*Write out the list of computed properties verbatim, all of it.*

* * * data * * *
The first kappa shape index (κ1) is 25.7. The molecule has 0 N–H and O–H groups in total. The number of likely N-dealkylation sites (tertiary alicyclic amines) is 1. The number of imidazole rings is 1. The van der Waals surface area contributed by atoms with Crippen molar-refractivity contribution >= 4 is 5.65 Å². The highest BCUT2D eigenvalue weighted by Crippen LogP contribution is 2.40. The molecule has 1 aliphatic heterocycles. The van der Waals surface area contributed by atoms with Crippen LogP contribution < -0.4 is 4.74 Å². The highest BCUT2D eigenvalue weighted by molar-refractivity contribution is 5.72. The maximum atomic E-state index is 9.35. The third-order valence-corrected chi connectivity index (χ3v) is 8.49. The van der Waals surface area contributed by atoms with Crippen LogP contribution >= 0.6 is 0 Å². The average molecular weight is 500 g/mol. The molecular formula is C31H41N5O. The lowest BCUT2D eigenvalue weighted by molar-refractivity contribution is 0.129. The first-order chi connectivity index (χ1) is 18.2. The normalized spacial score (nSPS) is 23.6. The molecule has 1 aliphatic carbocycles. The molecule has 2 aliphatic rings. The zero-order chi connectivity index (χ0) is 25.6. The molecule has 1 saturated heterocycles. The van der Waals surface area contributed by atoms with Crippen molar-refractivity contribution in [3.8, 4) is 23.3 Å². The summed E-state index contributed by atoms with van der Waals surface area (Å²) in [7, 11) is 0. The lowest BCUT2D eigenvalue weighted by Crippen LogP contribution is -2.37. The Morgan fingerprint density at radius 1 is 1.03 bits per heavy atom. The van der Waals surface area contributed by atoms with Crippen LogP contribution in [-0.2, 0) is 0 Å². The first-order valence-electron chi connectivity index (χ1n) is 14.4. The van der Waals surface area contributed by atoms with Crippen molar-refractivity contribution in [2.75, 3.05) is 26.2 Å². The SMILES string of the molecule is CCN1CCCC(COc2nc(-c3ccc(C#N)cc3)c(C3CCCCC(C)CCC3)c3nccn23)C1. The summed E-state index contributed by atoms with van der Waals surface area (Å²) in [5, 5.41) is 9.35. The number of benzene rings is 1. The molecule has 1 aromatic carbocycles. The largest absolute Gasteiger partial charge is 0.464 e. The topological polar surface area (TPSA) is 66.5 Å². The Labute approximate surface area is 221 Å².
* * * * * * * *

The first kappa shape index (κ1) is 25.7. The molecule has 0 N–H and O–H groups in total. The number of likely N-dealkylation sites (tertiary alicyclic amines) is 1. The number of imidazole rings is 1. The van der Waals surface area contributed by atoms with Crippen molar-refractivity contribution >= 4 is 5.65 Å². The highest BCUT2D eigenvalue weighted by Crippen LogP contribution is 2.40. The molecule has 1 aliphatic heterocycles. The van der Waals surface area contributed by atoms with Crippen LogP contribution < -0.4 is 4.74 Å². The highest BCUT2D eigenvalue weighted by molar-refractivity contribution is 5.72. The maximum atomic E-state index is 9.35. The third-order valence-corrected chi connectivity index (χ3v) is 8.49. The van der Waals surface area contributed by atoms with Crippen LogP contribution >= 0.6 is 0 Å². The average molecular weight is 500 g/mol. The molecular formula is C31H41N5O. The lowest BCUT2D eigenvalue weighted by molar-refractivity contribution is 0.129. The first-order chi connectivity index (χ1) is 18.2. The normalized spacial score (nSPS) is 23.6. The molecule has 1 aliphatic carbocycles. The molecule has 2 aliphatic rings. The zero-order chi connectivity index (χ0) is 25.6. The molecule has 1 saturated heterocycles. The van der Waals surface area contributed by atoms with Crippen molar-refractivity contribution in [3.8, 4) is 23.3 Å². The summed E-state index contributed by atoms with van der Waals surface area (Å²) in [7, 11) is 0. The lowest BCUT2D eigenvalue weighted by Crippen LogP contribution is -2.37. The Morgan fingerprint density at radius 1 is 1.03 bits per heavy atom. The van der Waals surface area contributed by atoms with Crippen LogP contribution in [-0.2, 0) is 0 Å². The first-order valence-electron chi connectivity index (χ1n) is 14.4. The van der Waals surface area contributed by atoms with Crippen molar-refractivity contribution in [2.75, 3.05) is 26.2 Å². The SMILES string of the molecule is CCN1CCCC(COc2nc(-c3ccc(C#N)cc3)c(C3CCCCC(C)CCC3)c3nccn23)C1. The summed E-state index contributed by atoms with van der Waals surface area (Å²) in [5, 5.41) is 9.35. The number of benzene rings is 1. The molecule has 1 aromatic carbocycles. The largest absolute Gasteiger partial charge is 0.464 e. The topological polar surface area (TPSA) is 66.5 Å². The Labute approximate surface area is 221 Å².